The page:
If you think Chhattisgarhi women are meek, think again. Rural Chhattisgarh is unique in its equal rights for women. Chhattisgarhi men travelling to nearby villages are always accompanied by their wives. Riding pillion on their husband's bicycles -- the popular mode of travel -- or walking miles barefoot to work in paddy fields, Chhattisgarhi women represent the free and determined spirit of this region.
Little wonder then that Chief Minister Ajit Jogi is facing a stiff challenge from a Chhattisgarhi woman in his own constituency, Marwahi.
Meet Hemwant Porte, a known name in Marwahi. Her late husband, Bhanwar Singh Porte, won this seat three times. In the Congress till early this month, she left the party after being denied a ticket and joined the Nationalist Congress Party.
In an interview conducted in village Nimdha near Marwahi, she said: "I'm fighting for my rights. After ten years as a social worker, I have a right to represent this seat. Nobody can deny me that right."
Not only Jogi, she is miffed with the media too. "Why should I talk to you? There are so many media people coming to me, talking for hours and then they disappear without writing a single word about me," she complained. When requested to answer just one or two questions, she agreed. Excerpts from an interview with Jyoti Shukla:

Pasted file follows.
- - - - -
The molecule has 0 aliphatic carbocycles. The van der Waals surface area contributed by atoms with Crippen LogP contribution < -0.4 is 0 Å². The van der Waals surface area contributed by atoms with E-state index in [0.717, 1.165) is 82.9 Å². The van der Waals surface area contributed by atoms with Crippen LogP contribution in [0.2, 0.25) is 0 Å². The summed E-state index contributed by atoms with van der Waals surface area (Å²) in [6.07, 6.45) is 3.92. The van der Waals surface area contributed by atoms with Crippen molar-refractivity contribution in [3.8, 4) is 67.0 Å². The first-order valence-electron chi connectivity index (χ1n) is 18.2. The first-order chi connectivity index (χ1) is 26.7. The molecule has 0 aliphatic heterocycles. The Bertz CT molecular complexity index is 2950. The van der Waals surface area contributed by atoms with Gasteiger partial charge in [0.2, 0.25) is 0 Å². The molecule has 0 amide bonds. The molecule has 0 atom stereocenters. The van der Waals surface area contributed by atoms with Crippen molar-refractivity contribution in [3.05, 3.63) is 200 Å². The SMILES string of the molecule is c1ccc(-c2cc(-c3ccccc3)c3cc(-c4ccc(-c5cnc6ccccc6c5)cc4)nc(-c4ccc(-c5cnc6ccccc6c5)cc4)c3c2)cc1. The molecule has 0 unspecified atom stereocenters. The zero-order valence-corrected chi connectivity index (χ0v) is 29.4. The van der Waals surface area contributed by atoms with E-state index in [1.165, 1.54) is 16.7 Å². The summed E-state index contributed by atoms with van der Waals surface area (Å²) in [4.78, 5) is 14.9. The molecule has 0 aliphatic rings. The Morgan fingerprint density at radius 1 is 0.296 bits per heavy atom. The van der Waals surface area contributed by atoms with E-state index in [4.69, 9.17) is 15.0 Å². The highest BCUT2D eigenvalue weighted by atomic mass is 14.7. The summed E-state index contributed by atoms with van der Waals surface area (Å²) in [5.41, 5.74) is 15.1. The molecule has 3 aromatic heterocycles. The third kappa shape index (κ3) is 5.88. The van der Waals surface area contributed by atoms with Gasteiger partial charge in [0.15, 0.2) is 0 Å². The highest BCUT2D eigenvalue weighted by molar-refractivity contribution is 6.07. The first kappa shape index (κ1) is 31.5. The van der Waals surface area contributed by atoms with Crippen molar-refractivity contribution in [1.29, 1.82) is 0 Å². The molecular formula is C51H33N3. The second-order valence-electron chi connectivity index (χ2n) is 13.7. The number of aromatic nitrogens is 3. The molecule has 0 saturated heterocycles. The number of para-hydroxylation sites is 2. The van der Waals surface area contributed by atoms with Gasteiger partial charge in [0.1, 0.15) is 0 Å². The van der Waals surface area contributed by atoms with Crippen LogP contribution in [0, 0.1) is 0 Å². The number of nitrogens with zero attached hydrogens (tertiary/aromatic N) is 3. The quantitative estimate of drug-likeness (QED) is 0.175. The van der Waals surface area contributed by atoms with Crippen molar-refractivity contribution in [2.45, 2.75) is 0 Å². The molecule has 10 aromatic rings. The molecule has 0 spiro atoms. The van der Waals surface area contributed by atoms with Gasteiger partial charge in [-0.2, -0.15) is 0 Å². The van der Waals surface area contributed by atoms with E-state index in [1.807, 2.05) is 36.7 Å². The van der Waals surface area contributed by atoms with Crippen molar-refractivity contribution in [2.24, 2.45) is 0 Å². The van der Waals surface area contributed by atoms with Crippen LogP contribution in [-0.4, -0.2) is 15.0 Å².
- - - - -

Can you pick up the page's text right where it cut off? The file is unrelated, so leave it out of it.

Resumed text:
What are your chances of winning?
Everybody contests an election to win. I'm also fighting to win this election.
You had been associated with the Congress. Then why are you contesting from another party?
Because Ajit Jogi deceived me. Last time also (in 2000 by-election) he promised me a ticket in the next election. My husband did so much work for this region. I worked with him for ten years. Still I'm denied my right to represent this region. I'm fighting for my rights. Everyone has to."
Did Chief Minister Jogi try to persuade you to take your nomination back?
Yes, he did.
What was his offer?
He said 'I will make you a member of the Rajya Sabha'. But last time also he had said that I would be given ticket from this constituency. Even after ten years of my social work here, I'm denied representation of my own people. So I decided to fight against him.
He is the chief minister. How can you defeat him?
So what? People in this area know my family very well because of my late husband's work. I came to Marwahi after my marriage. I studied after my marriage, although I could not complete my college education because of household responsibilities. But I have been very active as a social worker. I have worked hard for people here and they will vote for my work.